In 2022, publishing major HarperCollins completed 30 years of business operations in India. Starting its journey way back in 1992, over the past three decades, HarperCollins India has carved out a niche for itself in the Indian publishing landscape – putting out between 180-200 books in the adult catalog and about 30-40 books in their children’s catalog every year.
More than half of the books published by HarperCollins are by first-time writers, benefitting debut authors who are getting a launch platform. The company, which also represents many other Indian and foreign publishers, is in the process of adding a few thousand new books over the next year.
HarperCollins India recently won the Publisher of the Year award at Tata Lit Live! –the second consecutive year and the fourth time it has won the award. The company also received the highest number of nominations in the category.
“This is our sixth Publisher of the Year Award. We were awarded twice by the Publishing Next Industry Awards, and four times by Tata Lit Live! It is a moment of great pride, and gratitude to our authors, colleagues and booksellers who have recognized what we bring to our audiences in India as a publisher. The HarperCollins India team is not only one of the most experienced in India, but arguably the most passionate and committed. I can tell you from personal experience that it is a team that really loves publishing books,” Anantha Padmanabhan, chief executive officer, HarperCollins, told Indian Printer & Publisher.
Focus on children’s publishing
The publishing major works with many printers in India and has stakes in both the trade and education businesses with complex production needs. Collins Learning is HarperCollins’ education imprint that publishes for the K-12 market in CBSE, CISCE and state board curricula in India. Collins UK publishes Cambridge-endorsed international curriculum, with books available for international schools in India.
“Our textbooks are taught in more than 11,000 schools in India with more than six million students learning from them daily. Collins Infinity is a fully integrated program that allows schools to teach our books online and offline,” Padmanabhan says.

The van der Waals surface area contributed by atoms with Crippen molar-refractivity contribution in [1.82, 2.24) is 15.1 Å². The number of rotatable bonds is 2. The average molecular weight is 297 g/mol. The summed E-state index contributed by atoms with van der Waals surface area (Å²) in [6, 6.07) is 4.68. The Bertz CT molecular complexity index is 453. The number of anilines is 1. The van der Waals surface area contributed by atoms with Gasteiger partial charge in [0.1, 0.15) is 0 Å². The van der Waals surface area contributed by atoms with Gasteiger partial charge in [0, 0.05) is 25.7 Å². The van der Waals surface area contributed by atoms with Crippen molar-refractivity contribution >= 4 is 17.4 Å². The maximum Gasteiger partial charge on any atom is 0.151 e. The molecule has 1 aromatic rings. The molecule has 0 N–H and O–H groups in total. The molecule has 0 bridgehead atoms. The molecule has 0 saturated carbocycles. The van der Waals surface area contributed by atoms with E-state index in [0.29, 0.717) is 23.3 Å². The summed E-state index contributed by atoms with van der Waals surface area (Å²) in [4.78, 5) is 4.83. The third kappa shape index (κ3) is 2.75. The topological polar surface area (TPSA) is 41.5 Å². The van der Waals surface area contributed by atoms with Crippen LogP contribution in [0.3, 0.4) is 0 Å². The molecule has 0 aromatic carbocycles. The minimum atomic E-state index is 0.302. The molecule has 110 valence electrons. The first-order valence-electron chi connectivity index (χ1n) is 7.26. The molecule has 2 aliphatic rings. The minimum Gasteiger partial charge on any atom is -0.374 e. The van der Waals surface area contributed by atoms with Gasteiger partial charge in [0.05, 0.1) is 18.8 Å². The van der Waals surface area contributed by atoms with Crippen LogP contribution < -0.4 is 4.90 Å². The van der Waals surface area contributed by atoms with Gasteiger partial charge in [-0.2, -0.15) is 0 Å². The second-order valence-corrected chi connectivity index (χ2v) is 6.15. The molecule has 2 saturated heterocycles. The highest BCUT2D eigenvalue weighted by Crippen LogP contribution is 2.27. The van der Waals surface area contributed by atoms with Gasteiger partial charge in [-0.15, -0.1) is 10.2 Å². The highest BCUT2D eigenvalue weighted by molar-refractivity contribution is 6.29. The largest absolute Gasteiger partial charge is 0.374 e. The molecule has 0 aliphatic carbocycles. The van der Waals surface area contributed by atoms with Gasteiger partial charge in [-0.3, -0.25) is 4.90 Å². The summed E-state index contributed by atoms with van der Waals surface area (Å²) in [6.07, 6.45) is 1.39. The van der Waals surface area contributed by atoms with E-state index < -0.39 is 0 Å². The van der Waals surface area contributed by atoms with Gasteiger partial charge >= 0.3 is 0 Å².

“Books sales continue to show a very healthy trend – and we are selling a lot more than before. The sales of children’s books are at an all-time high and that is a welcome trend. Children who become readers at an early age are readers of the future, and will inspire more people to read. The education business, in which we are a major player, was affected by the prolonged closure of schools but has bounced back. We are seeing a big increase in private school enrolments,” he says.
HarperCollins India represents about 14 other publishers, including from India and abroad. It represents Juggernaut, Speaking Tiger and Navayana (Independent Indian publishers) and a whole range of international publishers – Oneworld, Harvard University Press, Gallup, Bonnier, Usborne and many more. “It is part of our strategy for India to bring the best books from around the world to readers in India,” says Padmanabhan.
“HarperCollins works within the group, our primary companies in UK and the US to take Indian authors abroad, and also work with English and foreign language publishers by selling publishing rights for other markets,” he adds.
Translations from Indian languages
Translations from Indian languages into English have been in the limelight in the last few years with Tomb of Sand, the English translation of Geetanjali Shree‘s Hindi work Ret Samadhi, winning the coveted International Booker prize. All five books in the JCB Prize for Literature shortlist in 2022 were translations. Translated works are gaining popularity as readers have started paying attention to such works following their impressive mark at national and international literary events.